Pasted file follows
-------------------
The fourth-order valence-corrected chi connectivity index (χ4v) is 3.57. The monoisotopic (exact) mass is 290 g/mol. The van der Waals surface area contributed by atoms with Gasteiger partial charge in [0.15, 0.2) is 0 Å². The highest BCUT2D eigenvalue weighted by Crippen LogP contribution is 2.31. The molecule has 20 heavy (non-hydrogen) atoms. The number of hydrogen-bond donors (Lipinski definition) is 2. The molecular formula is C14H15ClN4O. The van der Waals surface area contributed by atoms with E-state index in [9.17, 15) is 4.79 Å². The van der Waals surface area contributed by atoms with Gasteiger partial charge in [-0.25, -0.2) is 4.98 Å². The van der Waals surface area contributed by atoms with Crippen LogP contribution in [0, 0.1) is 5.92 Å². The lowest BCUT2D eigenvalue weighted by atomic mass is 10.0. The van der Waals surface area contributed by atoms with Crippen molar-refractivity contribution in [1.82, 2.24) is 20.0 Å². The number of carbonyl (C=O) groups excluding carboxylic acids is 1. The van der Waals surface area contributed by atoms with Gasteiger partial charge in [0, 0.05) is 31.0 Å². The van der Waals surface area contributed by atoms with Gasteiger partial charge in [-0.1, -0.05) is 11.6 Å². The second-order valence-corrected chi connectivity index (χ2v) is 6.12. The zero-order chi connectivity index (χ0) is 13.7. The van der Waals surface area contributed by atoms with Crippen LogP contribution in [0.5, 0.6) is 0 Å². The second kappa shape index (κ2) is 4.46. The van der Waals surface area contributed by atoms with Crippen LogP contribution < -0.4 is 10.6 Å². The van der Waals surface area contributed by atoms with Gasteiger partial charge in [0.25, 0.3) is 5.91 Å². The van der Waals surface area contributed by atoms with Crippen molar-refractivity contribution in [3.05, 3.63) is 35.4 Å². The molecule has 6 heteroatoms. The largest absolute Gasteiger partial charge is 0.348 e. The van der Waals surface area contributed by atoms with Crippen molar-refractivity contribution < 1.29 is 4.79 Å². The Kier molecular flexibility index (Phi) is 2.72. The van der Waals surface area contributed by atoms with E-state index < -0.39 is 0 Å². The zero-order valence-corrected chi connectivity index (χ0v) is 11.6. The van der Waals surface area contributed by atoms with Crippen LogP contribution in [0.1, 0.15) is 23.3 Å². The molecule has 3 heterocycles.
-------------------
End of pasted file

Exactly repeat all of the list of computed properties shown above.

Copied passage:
The fourth-order valence-corrected chi connectivity index (χ4v) is 3.57. The monoisotopic (exact) mass is 290 g/mol. The van der Waals surface area contributed by atoms with Gasteiger partial charge in [0.15, 0.2) is 0 Å². The highest BCUT2D eigenvalue weighted by Crippen LogP contribution is 2.31. The molecule has 20 heavy (non-hydrogen) atoms. The number of hydrogen-bond donors (Lipinski definition) is 2. The molecular formula is C14H15ClN4O. The van der Waals surface area contributed by atoms with E-state index in [9.17, 15) is 4.79 Å². The van der Waals surface area contributed by atoms with Gasteiger partial charge in [-0.25, -0.2) is 4.98 Å². The van der Waals surface area contributed by atoms with Crippen LogP contribution in [0, 0.1) is 5.92 Å². The lowest BCUT2D eigenvalue weighted by atomic mass is 10.0. The van der Waals surface area contributed by atoms with Crippen molar-refractivity contribution in [1.82, 2.24) is 20.0 Å². The number of carbonyl (C=O) groups excluding carboxylic acids is 1. The van der Waals surface area contributed by atoms with Gasteiger partial charge in [0, 0.05) is 31.0 Å². The van der Waals surface area contributed by atoms with Gasteiger partial charge in [-0.1, -0.05) is 11.6 Å². The second-order valence-corrected chi connectivity index (χ2v) is 6.12. The zero-order chi connectivity index (χ0) is 13.7. The van der Waals surface area contributed by atoms with Crippen LogP contribution in [0.5, 0.6) is 0 Å². The second kappa shape index (κ2) is 4.46. The van der Waals surface area contributed by atoms with Crippen LogP contribution < -0.4 is 10.6 Å². The van der Waals surface area contributed by atoms with Gasteiger partial charge in [0.25, 0.3) is 5.91 Å². The van der Waals surface area contributed by atoms with Crippen molar-refractivity contribution in [3.05, 3.63) is 35.4 Å². The molecule has 6 heteroatoms. The largest absolute Gasteiger partial charge is 0.348 e. The van der Waals surface area contributed by atoms with Crippen molar-refractivity contribution < 1.29 is 4.79 Å². The Kier molecular flexibility index (Phi) is 2.72. The van der Waals surface area contributed by atoms with E-state index < -0.39 is 0 Å². The zero-order valence-corrected chi connectivity index (χ0v) is 11.6. The van der Waals surface area contributed by atoms with Crippen LogP contribution in [0.1, 0.15) is 23.3 Å². The molecule has 3 heterocycles.